The evolutionarily conserved Ig proteins encoded by the turtle/Dasm1 genes are found in Drosophila, Caenorhabditis elegans, and mammals. In Drosophila the turtle gene encodes five proteins, two of which are diffusible, that are expressed in many areas, including the vicinity of the midline. Using both molecular null alleles and transgenic expression of the different isoforms, we show that the turtle encoded proteins function as non-cell autonomous axonal attractants that promote midline crossing via a netrin-independent mechanism. turtle mutants also have either stalled or missing axon projections, while overexpression of the different turtle isoforms produces invasive neurons and branching axons that do not respect the histological divisions of the nervous system.

Conclusion

Our findings indicate that the turtle proteins function as axon guidance cues that promote midline attraction, axon branching, and axonal invasiveness. The latter two capabilities are required by migrating axons to explore densely packed targets.

Background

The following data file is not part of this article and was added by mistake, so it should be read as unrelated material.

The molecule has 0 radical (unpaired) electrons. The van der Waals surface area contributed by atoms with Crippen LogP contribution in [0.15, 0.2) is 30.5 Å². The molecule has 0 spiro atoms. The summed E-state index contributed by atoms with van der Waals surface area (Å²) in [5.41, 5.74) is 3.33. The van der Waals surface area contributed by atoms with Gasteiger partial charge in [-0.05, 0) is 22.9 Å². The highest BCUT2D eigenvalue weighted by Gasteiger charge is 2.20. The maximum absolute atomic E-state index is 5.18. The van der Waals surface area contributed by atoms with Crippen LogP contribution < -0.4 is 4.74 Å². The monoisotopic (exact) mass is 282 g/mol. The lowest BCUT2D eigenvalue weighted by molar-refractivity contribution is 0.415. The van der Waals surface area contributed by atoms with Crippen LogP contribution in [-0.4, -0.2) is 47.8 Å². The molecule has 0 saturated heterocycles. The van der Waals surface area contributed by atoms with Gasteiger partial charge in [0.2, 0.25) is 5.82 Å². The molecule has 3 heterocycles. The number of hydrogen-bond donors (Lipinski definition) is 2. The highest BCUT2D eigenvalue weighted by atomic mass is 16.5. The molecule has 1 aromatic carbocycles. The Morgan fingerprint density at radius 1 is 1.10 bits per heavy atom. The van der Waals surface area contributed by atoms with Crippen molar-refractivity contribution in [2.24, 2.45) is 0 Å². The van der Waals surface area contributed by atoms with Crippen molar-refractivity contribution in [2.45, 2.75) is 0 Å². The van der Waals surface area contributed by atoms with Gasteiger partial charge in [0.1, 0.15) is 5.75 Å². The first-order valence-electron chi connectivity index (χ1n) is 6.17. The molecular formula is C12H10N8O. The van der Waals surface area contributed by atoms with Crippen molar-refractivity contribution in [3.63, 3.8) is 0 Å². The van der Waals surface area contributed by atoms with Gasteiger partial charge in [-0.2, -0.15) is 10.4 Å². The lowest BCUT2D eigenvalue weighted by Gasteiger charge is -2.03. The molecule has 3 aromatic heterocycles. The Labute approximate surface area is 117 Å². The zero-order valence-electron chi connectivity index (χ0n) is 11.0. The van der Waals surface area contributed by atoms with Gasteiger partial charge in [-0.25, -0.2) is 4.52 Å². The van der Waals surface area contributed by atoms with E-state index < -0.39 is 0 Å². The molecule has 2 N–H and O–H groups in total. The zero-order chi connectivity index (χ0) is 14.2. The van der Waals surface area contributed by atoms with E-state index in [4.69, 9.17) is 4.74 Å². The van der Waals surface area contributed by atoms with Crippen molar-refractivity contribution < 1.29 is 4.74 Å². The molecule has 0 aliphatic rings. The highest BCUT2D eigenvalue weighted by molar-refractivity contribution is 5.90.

Genetic studies in Caenorhabditis elegans and Drosophila have been an effective means of identifying evolutionarily conserved molecular regulators of axonal growth cone guidance. So far, these studies have identified components of the four major guidance cue systems (the netrins, slits, semaphorins, and ephrins) and a variety of morphogens [1-13].

One of the areas where axons make a major decision on their projection path is the embryonic midline [1-13]. Embryonic midline cells are the main source of secreted midline guidance cues encoded by the netrin and slit genes [2,5,7,9-13]. Netrin is thought to be responsible for attracting commissural axons toward the midline, while slit is responsible for repulsing them. In Drosophila, commissural axons initially express high levels of a gene called commissureless (comm), which functions as an inhibitor of the slit receptor roundabout (robo), thus making those axons sensitive only to netrin and not slit signaling. As soon as the axons reach the midline, comm gene expression levels are quickly down-regulated, making those axons responsive to midline slit, which forces them to exit the midline contralaterally [2,11,12]. However, the observation that commissural axons still orient normally and that large numbers of them can reach and cross the midline successfully even in the complete absence of netrin signaling indicates the presence of a yet unidentified midline attractant system [9,10,13].